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Additional areas that facility managers can focus on in making a careful decision about flooring products include sustainable content and chemical exposure.
Thinking about how materials can be disposed or reused at end of life naturally leads to considering material content in the first place. A common designation facility managers will come across is a listing of the recycled content in a product.
Flooring systems made from recycled or reclaimed material, whether old wood beams, discarded carpets, or empty soda bottles, reduce the impact on the environment that results from extracting, processing, and transporting virgin materials.
An added bonus: Some systems “are steeped in cultural history, and that can resonate with clients,” says Anthony Brower, LEED AP BD+C, sustainable design director with Gensler. For instance, wood beams reclaimed from a local landmark and incorporated within the floor of a new office building can lend it cachet, and even be a selling point with prospective tenants.
Besides recycled content, high degrees of biobased products can be desirable. Biobased products are derived from plants and other renewable agricultural, marine, and forestry materials, according to the U.S. Department of Agriculture. They can minimize the use of materials that contain substances, such as carcinogens, shown to have harmful effects on health, Davis says. In addition, they can reduce the need for products made from petroleum, which often need to be transported from great distances.
One example is an old standby: linoleum. Its main ingredient is linseed oil, which comes from the flax plant. “It’s the most commonly used sustainable hard surface,” says Ruth Jansson, director of interiors with Leo A Daly.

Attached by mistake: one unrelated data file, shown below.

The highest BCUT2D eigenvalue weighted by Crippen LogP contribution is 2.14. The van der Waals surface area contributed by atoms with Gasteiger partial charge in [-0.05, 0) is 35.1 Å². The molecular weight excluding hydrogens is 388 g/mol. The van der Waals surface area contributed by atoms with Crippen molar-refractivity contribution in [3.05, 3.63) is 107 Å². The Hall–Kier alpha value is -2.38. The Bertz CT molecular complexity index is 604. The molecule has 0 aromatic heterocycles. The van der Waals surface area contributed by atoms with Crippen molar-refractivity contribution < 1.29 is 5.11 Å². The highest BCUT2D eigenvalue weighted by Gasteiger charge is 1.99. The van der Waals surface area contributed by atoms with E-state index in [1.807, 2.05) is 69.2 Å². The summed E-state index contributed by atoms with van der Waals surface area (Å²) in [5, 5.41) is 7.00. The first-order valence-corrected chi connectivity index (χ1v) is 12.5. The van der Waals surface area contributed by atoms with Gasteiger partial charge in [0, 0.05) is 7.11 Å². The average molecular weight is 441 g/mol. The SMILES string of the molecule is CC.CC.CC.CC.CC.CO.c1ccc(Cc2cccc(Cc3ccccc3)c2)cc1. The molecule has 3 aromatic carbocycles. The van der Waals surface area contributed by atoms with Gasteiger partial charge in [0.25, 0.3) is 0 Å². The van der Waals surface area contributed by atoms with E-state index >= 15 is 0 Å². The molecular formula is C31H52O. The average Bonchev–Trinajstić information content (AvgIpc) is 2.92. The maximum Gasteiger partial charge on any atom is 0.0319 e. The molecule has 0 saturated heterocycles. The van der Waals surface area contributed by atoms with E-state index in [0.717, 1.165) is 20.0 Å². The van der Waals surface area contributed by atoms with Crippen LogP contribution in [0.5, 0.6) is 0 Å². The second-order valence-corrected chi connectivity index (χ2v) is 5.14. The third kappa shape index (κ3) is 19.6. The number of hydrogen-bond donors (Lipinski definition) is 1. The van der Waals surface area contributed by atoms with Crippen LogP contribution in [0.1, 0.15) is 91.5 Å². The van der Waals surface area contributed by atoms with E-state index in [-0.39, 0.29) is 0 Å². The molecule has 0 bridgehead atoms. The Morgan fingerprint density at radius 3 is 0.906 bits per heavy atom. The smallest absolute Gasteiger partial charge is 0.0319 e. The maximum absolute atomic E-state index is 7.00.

Closely related to biobased content considerations is the product’s “rapidly renewable” content. LEED considers materials rapidly renewable if they’re derived from plants with a harvesting cycle of no longer than 10 years. Among the flooring products that tend to fall within this definition are cork, bamboo, and linoleum. Cork, for instance, comes from the bark of the cork oak tree. After the bark is harvested, it grows back, maintaining the health of the tree.
However, any calculation of the environmental impact of these materials needs to account for transportation, Brower points out. For instance, many of the largest concentrations of cork trees are in countries around the Mediterranean. Shipping rapidly renewable products long distances can make “the environmental calculation good for the product, bad on transportation,” he says.
The content of flooring material also potentially has a direct, and long-term, impact on indoor environmental quality and human health exposures. When it comes to evaluating the sustainability of flooring and other building materials, “we think human health should be top of mind,” says Maria Rutland, senior marketing manager for the environment with UL Environment Inc. “It’s how the people in the space where the product is used will be impacted.”
Using low-emitting products is one of the easiest ways to contribute to a healthier indoor environment, Rutland adds. This not only benefits tenants, but can reduce the number of complaints facility managers receive.
In addition to limiting exposure through the chemistry of a flooring product, care should also be taken to avoid creating VOC exposure through the cleaning methods used. “The idea of sustainable flooring and maintenance go hand in hand,” says Juli Schroeder, senior associate and senior interior designer with Gensler. This includes the methods used to clean a floor and how frequently cleaning is required.
Some manufacturers warn that the use of harsh cleaning products may not only bring unwanted chemicals into a building, but also negatively affect how their flooring materials perform, Davis says.
Flooring Decisions Involve Issues of Sustainable Content, Chemical Exposure